A lot of you have been asking if I am going to need a stem cell transplant at the end of this. I have a hunch that the answer is yes BUT it is not confirmed. We will know next steps after the Dr.’s do a bone marrow biopsy after this 28 day treatment period. The results of that will determine if I need more/different rounds of chemo or if I need a transplant. Sounds like T-Cell ALL is pretty aggressive and so most go to transplant (but again this HAS NOT been confirmed). Yet, to prepare for either situation we’ve already put the wheels in motion to prepare for transplant if needed. Both my little sister (Kierstin) and little brother (Brayden) have been swabbed (cotton swabs to the inside of their cheeks). My brother is a 50% match and my sister is a 100% match! Overall, siblings have a 25% chance to be a 0% match, 50% chance to be a half match and 25% to be an 100% match. The Dr.’s initially thought that Brayden’s other half didn’t align with mine and would have some anti-bodies preventing us from being a match, so they took some of his blood and have been running tests against some of my blood. Turns out it doesn’t appear as though our anti-bodies would attack each other which is amazing and he can still possibly be a match. This is all great and amazing news because it means we will have lot’s of options if/when it comes down to transplant time. Another blessing ya’ll!!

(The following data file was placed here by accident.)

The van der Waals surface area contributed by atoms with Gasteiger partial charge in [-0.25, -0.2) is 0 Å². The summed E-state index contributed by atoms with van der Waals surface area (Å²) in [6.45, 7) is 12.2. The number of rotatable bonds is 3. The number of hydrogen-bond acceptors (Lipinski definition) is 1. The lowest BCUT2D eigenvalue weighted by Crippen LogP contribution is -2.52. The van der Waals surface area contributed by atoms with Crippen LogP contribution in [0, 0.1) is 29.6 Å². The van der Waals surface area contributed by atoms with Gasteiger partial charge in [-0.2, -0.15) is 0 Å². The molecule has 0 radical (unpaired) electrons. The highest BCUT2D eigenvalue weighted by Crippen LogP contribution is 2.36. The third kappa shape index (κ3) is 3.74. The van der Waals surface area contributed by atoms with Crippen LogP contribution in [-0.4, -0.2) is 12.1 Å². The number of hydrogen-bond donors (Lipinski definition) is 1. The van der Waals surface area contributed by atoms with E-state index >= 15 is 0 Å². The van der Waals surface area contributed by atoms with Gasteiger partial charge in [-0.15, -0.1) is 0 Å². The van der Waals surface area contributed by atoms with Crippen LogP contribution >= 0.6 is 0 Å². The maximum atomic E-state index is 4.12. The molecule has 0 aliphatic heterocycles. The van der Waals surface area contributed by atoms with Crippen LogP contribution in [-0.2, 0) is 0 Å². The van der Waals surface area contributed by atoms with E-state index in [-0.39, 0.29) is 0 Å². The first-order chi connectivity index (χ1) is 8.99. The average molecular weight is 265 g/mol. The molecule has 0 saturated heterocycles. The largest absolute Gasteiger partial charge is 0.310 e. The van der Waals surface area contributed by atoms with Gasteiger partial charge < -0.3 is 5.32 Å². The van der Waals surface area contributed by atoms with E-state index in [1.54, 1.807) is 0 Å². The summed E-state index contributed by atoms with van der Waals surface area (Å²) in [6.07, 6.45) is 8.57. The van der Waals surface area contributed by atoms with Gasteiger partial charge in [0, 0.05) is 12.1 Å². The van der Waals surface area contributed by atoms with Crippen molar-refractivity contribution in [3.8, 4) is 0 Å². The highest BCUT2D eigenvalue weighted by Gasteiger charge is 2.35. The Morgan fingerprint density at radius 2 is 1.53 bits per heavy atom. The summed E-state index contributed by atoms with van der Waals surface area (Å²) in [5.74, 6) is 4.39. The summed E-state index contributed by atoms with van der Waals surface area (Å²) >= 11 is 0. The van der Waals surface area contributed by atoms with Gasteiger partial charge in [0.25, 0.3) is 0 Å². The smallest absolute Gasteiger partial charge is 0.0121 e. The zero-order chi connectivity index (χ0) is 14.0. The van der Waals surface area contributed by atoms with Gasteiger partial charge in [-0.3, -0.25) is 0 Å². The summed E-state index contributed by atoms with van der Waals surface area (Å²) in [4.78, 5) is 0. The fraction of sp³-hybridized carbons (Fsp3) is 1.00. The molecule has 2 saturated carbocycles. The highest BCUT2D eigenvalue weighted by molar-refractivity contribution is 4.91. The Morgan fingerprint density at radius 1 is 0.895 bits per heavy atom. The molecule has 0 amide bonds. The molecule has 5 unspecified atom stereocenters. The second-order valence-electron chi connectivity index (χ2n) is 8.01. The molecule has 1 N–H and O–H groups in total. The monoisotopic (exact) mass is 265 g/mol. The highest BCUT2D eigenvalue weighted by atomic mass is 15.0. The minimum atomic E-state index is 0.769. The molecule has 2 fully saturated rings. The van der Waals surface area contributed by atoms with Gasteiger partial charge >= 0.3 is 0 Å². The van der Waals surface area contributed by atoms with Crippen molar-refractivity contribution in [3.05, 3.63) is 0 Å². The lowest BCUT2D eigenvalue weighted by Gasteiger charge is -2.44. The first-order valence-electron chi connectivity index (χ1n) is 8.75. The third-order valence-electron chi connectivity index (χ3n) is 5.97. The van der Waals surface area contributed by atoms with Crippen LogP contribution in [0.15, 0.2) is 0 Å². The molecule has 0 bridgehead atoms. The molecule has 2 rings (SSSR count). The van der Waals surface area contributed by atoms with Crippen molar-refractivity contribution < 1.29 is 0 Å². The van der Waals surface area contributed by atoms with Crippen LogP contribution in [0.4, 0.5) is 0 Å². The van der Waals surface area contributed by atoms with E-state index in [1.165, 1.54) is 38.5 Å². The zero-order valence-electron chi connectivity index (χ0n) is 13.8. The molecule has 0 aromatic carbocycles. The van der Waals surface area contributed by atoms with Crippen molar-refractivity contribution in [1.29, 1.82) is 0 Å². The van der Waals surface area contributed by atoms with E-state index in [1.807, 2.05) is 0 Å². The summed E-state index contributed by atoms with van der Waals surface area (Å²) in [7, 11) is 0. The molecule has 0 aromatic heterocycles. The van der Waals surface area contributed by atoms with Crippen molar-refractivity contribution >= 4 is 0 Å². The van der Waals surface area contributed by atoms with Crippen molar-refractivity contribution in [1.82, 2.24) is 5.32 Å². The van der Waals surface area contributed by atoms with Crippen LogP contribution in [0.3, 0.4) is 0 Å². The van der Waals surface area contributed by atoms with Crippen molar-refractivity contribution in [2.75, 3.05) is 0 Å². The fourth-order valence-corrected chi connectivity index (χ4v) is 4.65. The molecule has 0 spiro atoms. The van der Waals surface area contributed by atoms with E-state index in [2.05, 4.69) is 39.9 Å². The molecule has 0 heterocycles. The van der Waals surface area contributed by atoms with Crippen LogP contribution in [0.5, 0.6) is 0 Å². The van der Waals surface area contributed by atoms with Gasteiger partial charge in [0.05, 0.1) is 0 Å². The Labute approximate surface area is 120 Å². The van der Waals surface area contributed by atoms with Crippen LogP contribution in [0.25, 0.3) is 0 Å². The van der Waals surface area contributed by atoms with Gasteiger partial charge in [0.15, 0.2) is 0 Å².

From my understanding (don’t quote me, I’m a CPA not a Dr.) when you have a sibling that is a match you can also use stem cells from a fetus’ umbilical cord as the other half of the stem cells you receive. So for all you momma’s out there having babies, donate the stem cells from your baby’s umbilical cord! You could end up saving someone’s life and give them a second chance at life – like me for example. If you decide to donate the stem cells from the umbilical cord, the stem cells are put into a world wide database and if there is ever a match they are flown to anywhere around the world to be used in a patient needing the transplant. It’s pretty insane. It’s a very exciting concept and amazing how far medicine has come.

When all is said and done and IF I end up needing a transplant I’ll have three big “parties” every year which I AM SO HERE FOR. Viewhouse rooftop party’s three times a year to celebrate Kayla… oh my goshhhhhhhhhhhhh. Bangin’. I would end up having an actual birthday (the day you’re physically born – February 8th in case ya’ll forgot hahahah), my cancer free date and then my second birthday which is your transplant date. It’s insane. I learned if you end up getting cord blood from an umbilical cord you have to get all new immunizations/shots like you would as a new born baby. It’s a fresh start literally. Makes me very emotional to think about having a potential second shot at life. It’s very surreal but honestly amazing at the same time. Gives me fire under my booty to never take a day for granted again and live everyday to the best of my ability (as you should all). You never know what’s going to happen in life.

Thursday, August 13, 2020 – Spinal Tap Chemo 1